• Most media output and films still reflected the traditional class structure and values of traditional British society and harped on wartime stories of glory and sacrifice eg movies like the Dam Busters.
  • So some have concluded that social conservatives who were alarmed by the changes in society over emphasised the degree of change and created a 'moral panic' to reflect their fears  - this was amplified by the media and especially the press who sensationalised issues like youth violence which were relatively insignificant. 
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Social tension 1964-75

  • Population - the population grew from 53 million to 56 million. It was fast in the optimistic and prosperous 60s and then did not grow hardly at all in the depressed and difficult 1970s.
  • Immigration - the numbers of immigrants from the New Commonwealth increased creating a new multi ethnic society - eg between 1951 and 71 the number if West Indians in GB went up by 20x, the number of Indians and Pakistanis by 12x and tended to create ghettos.
  • Youth and rebellion - University students also began to rebel and protest - often the focus was antagonism towards the Vietnam War - they organised demonstrations and sits ins
  • Industrial disputes - The immediate cause was often issues such as pay and conditions- the underlying cause was that Britain was beginning to move away from traditional industrial occupations such as coal mining, shipbuilding and steel making. The climax was Heaths 3 day week which was caused by strikes by the engineers and dockers and coal - Britain was hit by fuel rationing, electricity cuts and lay offs.
  • Environmentalism and pressure groups - In the 1950s CND (Campaign For Nuclear Disarmament) was formed to campaign to get GB to abandon its nuclear weapons programme. Friends of the Earth was created in 1971  
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Social tension 1975-1990

  • Immigration - It continued to increase- the Indian population more than doubled to 840,000 and the Pakistani population quadrupled- and the was a new surge if Bangladeshi immigration increasing their numbers to over 150,000 and settling in new areas such as Brick Lane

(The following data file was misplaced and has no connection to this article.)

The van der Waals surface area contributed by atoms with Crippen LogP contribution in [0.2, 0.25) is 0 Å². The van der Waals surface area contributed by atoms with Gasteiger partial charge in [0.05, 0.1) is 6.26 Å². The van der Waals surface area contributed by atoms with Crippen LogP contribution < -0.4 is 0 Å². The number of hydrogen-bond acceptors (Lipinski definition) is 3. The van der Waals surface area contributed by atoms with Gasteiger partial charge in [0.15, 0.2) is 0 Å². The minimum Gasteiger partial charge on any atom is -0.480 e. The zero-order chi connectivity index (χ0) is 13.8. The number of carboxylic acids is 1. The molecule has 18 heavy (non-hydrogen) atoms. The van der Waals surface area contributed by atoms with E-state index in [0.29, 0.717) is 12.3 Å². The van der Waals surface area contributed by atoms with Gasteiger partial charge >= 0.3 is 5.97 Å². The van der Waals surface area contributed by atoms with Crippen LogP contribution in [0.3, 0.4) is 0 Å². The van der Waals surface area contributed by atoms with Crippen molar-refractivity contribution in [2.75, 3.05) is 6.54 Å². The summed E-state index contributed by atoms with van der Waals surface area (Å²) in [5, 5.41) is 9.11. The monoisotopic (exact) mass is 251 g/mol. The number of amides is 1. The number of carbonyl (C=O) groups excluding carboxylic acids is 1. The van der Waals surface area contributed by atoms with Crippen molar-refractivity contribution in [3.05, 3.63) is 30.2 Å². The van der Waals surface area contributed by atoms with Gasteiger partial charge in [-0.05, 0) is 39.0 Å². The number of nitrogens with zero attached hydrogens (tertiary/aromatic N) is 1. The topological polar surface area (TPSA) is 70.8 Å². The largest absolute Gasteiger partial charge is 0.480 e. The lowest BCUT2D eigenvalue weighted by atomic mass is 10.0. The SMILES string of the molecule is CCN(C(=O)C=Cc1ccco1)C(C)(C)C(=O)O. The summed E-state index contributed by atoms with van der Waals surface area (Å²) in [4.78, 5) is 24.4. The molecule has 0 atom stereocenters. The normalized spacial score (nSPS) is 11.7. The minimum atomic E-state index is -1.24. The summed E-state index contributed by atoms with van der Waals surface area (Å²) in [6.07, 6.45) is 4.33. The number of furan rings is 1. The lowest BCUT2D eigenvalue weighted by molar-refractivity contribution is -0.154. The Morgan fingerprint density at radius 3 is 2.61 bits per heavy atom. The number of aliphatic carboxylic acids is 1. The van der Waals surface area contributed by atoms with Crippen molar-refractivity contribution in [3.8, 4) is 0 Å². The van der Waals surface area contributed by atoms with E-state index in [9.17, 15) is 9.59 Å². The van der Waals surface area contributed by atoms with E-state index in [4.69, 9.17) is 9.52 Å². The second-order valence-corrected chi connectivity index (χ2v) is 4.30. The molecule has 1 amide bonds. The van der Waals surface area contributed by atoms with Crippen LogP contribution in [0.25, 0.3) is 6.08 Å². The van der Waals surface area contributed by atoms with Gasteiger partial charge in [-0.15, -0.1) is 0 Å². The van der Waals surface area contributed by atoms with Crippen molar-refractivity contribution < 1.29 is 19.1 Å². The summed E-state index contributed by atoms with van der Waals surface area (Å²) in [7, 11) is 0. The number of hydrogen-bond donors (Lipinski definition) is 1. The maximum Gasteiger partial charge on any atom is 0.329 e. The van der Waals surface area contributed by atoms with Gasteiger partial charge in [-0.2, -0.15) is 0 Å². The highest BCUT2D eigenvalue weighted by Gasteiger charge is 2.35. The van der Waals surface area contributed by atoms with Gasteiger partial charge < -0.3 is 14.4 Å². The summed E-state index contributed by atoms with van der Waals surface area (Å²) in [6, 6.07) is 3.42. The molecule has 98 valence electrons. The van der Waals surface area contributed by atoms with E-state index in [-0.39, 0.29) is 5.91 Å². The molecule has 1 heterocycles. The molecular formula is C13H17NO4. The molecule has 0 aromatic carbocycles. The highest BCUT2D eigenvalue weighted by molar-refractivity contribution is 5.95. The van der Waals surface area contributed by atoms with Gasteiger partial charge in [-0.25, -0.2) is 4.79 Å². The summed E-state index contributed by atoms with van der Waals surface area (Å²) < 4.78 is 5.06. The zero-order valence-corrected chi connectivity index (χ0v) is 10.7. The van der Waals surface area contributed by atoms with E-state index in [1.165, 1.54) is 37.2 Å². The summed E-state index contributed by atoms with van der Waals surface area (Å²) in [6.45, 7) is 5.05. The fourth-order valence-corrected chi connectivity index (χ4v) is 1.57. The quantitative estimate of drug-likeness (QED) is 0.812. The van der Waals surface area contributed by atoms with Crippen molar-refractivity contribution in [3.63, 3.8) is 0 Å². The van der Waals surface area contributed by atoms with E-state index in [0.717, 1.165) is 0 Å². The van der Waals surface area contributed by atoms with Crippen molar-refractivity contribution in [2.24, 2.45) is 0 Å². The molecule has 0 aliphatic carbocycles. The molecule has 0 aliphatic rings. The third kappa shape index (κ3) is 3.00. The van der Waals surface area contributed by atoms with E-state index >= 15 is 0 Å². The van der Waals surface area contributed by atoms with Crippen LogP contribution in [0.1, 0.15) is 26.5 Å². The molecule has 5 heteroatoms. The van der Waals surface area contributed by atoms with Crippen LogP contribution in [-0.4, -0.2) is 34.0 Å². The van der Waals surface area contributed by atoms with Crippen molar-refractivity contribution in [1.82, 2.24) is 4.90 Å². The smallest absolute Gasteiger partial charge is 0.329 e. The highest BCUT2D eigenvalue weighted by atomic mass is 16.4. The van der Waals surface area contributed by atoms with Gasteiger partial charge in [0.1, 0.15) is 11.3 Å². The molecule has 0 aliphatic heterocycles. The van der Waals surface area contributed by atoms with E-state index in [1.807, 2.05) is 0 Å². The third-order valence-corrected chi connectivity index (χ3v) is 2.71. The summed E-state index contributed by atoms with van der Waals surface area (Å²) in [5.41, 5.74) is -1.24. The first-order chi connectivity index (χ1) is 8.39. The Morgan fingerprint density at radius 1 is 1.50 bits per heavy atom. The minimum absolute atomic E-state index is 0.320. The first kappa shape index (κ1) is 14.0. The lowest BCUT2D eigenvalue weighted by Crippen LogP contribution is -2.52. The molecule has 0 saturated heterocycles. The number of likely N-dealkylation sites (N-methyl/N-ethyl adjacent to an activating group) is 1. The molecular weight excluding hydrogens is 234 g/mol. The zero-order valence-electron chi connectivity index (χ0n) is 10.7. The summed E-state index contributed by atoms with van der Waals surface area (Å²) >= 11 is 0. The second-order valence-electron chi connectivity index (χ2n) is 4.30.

• The impact of Thatcher economy - Her focus on private industry anger those who worked in the Public Sector such as teachers and nurses and there were teachers strikes in the 1980s for the first time. Housing Act of 1980 which gave council tenants the 'right to buy' their homes created a new property owning and mortgage paying society - by 1988 2 million had bought their houses and taken on mortgages instead of paying rent.
  • The impact of Thatcher industry - trade union membership declined by 1/3 and the power of the working class unions was broken. This led the way for the decline and closure of many working class occupations like coal mining+ship building with over 3 mil unemployed.
  • The Miners strike - now supplying only 20% of Britain's energy. It caused bitter confrontations with the police eg the Battle of Orgreave where 5000 of Scargills miners tried to close the Orgreave coke plant and they were confronted by 8000 police who kept the plant open in solute of violent clashes which led 50 miners injured, 70 police and many arrests.
  • New protest movements - the Church blamed Thatcher for N/S divide, the poll tax riots involved 1/4 million, 5000 were injured  and property was smashed and set on fire